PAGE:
It took two decades to bring Artemis Fowl to the movies, but it still suffers from the usual fate of adapted books: Less time spent showing off its smarts, too much time devoted to fight scenes and explosions.
For a novel whose soul is a ruthless 12-year-old prodigy who’s always two steps ahead of everyone else, it’s hard to let go of that.
was originally intended for theatrical release. But after being pushed from August 2019 to May 2020, it became the first casualty from Disney’s slate of releases. Instead of showing in theaters, it’s been relegated to the company’s streaming service due to the spread of the .
Disney’s bigger blockbuster movies, including at a later date. But while Artemis Fowl boasts an impressive cast — including Disney staple Josh Gad, Dame Judi Dench and Colin Farrell, as well as director Kenneth Branagh — it’s still one of the less-hyped films on Disney’s slate.
How does the movie measure up to the book?
Set in modern-day Ireland, Artemis Fowl is the story of a young boy who kidnaps a fairy while she’s on a peacekeeping mission. In this world, fairies were forced to move under the earth and oceans after losing a battle with humans almost 10,000 years ago. Humans no longer remember the fairy people, but Artemis uncovers evidence of their world, and seeks to exploit it.
The movie hinges on the sudden disappearance of Artemis Fowl Senior (Colin Farrell). When 12-year-old Artemis Jr (Ferdia Shaw) receives a ransom call demanding he hand over an Aculos (a stolen fairy item) his bodyguard Domovoi Butler (Nonso Anozie) reveals a hidden chamber inside the mansion containing supernatural relics.
It’s a huge departure from the books, where Artemis learns about the fairy world after manipulating an alcoholic sprite in Vietnam, stealing her book and translating the runes himself.
At least he’s still clever enough to use the “fairytales” his father told him as a child to track down the Book of the People (which is conveniently inside his own home), and translate enough of it to find and kidnap fairy police officer Holly Short (Lara McDonnell). Artemis and Butler hold Holly to ransom for the Aculos, which is apparently “a skeleton key for the whole universe.”
This kicks off the main components of the original storyline: A blend of fairy technology and warfare, a “time stop” for negotiations, a dwarf digging underneath the house and the release of a troll into the manor. But instead of receiving a ton of gold at the end, Artemis recovers the Aculos (again, it was conveniently inside his own home).
The movie version of Artemis isn’t the cruel and calculated character we see on the page, so his redemption arc is lost. It’s now the story of a smarter-than-average schoolboy doing what he can to save his father.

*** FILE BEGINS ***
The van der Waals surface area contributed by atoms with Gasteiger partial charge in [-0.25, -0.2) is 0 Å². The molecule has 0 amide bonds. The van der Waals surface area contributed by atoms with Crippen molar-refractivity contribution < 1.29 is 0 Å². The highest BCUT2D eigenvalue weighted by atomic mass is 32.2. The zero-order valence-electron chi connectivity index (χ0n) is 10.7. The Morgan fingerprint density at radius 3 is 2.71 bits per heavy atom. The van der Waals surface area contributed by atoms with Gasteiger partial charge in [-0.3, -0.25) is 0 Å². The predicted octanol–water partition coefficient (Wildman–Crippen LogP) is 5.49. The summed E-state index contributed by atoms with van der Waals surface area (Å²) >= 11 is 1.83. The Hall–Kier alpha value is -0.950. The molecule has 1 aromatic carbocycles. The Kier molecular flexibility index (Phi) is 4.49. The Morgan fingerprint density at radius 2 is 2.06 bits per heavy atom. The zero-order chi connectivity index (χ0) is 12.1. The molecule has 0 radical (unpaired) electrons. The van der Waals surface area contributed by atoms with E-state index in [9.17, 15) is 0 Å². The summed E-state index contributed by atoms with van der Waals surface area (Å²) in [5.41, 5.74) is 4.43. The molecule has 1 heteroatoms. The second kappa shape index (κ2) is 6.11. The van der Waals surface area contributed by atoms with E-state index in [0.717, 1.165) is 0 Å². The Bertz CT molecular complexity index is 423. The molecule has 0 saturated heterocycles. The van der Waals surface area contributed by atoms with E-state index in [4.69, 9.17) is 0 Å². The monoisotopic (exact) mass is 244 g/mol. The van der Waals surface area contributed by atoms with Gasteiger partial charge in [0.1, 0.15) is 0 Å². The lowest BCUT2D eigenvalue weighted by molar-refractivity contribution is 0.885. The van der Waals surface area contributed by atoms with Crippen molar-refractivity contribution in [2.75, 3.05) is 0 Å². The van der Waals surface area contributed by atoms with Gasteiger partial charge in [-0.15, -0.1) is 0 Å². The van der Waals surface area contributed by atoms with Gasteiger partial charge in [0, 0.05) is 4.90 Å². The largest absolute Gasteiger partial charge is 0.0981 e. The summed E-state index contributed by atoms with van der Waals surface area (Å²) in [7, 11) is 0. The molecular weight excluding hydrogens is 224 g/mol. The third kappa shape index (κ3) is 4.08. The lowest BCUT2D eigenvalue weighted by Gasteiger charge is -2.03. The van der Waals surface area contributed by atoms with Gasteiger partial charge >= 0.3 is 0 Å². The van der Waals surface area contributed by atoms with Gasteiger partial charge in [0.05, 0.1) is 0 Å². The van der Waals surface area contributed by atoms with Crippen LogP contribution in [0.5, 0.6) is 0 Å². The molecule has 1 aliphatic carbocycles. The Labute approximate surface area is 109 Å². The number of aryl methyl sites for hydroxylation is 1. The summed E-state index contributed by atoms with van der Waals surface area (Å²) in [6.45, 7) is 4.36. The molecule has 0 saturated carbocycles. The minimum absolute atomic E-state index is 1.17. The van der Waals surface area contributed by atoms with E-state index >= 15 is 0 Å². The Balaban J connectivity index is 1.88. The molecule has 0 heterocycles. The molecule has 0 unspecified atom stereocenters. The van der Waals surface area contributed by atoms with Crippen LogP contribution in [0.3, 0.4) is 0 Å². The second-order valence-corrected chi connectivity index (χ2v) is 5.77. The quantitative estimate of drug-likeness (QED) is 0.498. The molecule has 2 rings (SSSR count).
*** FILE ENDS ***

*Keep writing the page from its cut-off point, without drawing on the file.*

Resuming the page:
But it’s not only Artemis who’s changed. Motivations and personalities have been watered down for all major characters. The centaur Foaly (Nikesh Patel) is now simply a tech expert, and Dame Judi Dench‘s Commander Root is either barking orders or giving sage advice. That’s about it.
Mulch Diggums (Josh Gad), a kleptomaniac dwarf who can’t stop picking pockets and cracking jokes, is now the one source of comic relief — and the only character who’s truly retained his personality and skill set from the books. Mulch is also now the narrator of the story as he tells it to MI6 during his interrogation about Artemis Fowl Senior’s alleged thefts in the human world.
The Disney Plus movie bounces between loyalty to Book Artemis — a child genius who deliberately upsets his therapist by divulging that his prized antique chair is a fake — and the new Active Artemis who surfs and hover boards. Book Artemis could never.
As someone who’s followed the story since the release of the first book in 2001, it also feels like— which likely caused it to be pushed into 2020 and ultimately become a casualty of the .
If you’re looking for a fun action movie for kids with fairytales, futuristic technology, impressive special effects, beautiful music and stunning scene scapes, you’ve come to the right place. If you wanted to see the cunning Artemis who struggles to overcome his own ego in his quest to steal gold from the fairy underworld, you’ll be disappointed.
After all, why adapt a book that was wildly popular two decades ago if you’re not going to honor the very being that is Artemis Fowl?
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